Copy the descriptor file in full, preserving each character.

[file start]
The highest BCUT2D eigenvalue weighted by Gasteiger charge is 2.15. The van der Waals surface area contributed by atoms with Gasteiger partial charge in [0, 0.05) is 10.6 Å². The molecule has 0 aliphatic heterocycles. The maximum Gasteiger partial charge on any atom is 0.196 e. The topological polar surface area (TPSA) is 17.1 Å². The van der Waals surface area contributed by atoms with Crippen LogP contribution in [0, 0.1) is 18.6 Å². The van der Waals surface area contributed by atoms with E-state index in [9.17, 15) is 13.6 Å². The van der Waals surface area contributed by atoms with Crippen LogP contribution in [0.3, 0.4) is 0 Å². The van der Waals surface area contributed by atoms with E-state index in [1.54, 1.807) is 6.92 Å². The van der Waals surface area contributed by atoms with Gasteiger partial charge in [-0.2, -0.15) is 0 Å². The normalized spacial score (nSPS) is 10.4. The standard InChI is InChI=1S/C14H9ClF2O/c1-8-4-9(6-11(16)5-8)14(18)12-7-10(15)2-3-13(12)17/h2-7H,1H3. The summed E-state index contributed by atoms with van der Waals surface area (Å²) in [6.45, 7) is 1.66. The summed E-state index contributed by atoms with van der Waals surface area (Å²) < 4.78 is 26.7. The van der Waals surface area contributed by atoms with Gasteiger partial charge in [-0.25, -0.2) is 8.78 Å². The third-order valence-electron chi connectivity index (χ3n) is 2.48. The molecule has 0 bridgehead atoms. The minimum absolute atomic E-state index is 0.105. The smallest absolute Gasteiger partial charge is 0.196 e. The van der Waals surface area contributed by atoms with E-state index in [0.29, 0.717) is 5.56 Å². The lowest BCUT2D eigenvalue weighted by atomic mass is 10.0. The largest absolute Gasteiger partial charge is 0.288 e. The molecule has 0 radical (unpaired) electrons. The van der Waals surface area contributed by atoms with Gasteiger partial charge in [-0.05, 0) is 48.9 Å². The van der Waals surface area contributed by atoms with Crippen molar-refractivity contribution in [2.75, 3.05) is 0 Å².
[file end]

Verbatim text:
The highest BCUT2D eigenvalue weighted by Gasteiger charge is 2.15. The van der Waals surface area contributed by atoms with Gasteiger partial charge in [0, 0.05) is 10.6 Å². The molecule has 0 aliphatic heterocycles. The maximum Gasteiger partial charge on any atom is 0.196 e. The topological polar surface area (TPSA) is 17.1 Å². The van der Waals surface area contributed by atoms with Crippen LogP contribution in [0, 0.1) is 18.6 Å². The van der Waals surface area contributed by atoms with E-state index in [9.17, 15) is 13.6 Å². The van der Waals surface area contributed by atoms with Crippen LogP contribution in [0.3, 0.4) is 0 Å². The van der Waals surface area contributed by atoms with E-state index in [1.54, 1.807) is 6.92 Å². The van der Waals surface area contributed by atoms with Gasteiger partial charge in [-0.2, -0.15) is 0 Å². The normalized spacial score (nSPS) is 10.4. The standard InChI is InChI=1S/C14H9ClF2O/c1-8-4-9(6-11(16)5-8)14(18)12-7-10(15)2-3-13(12)17/h2-7H,1H3. The summed E-state index contributed by atoms with van der Waals surface area (Å²) in [6.45, 7) is 1.66. The summed E-state index contributed by atoms with van der Waals surface area (Å²) < 4.78 is 26.7. The van der Waals surface area contributed by atoms with Gasteiger partial charge in [-0.25, -0.2) is 8.78 Å². The third-order valence-electron chi connectivity index (χ3n) is 2.48. The molecule has 0 bridgehead atoms. The minimum absolute atomic E-state index is 0.105. The smallest absolute Gasteiger partial charge is 0.196 e. The van der Waals surface area contributed by atoms with E-state index in [0.29, 0.717) is 5.56 Å². The lowest BCUT2D eigenvalue weighted by atomic mass is 10.0. The largest absolute Gasteiger partial charge is 0.288 e. The molecule has 0 radical (unpaired) electrons. The van der Waals surface area contributed by atoms with Gasteiger partial charge in [-0.05, 0) is 48.9 Å². The van der Waals surface area contributed by atoms with Crippen molar-refractivity contribution in [2.75, 3.05) is 0 Å².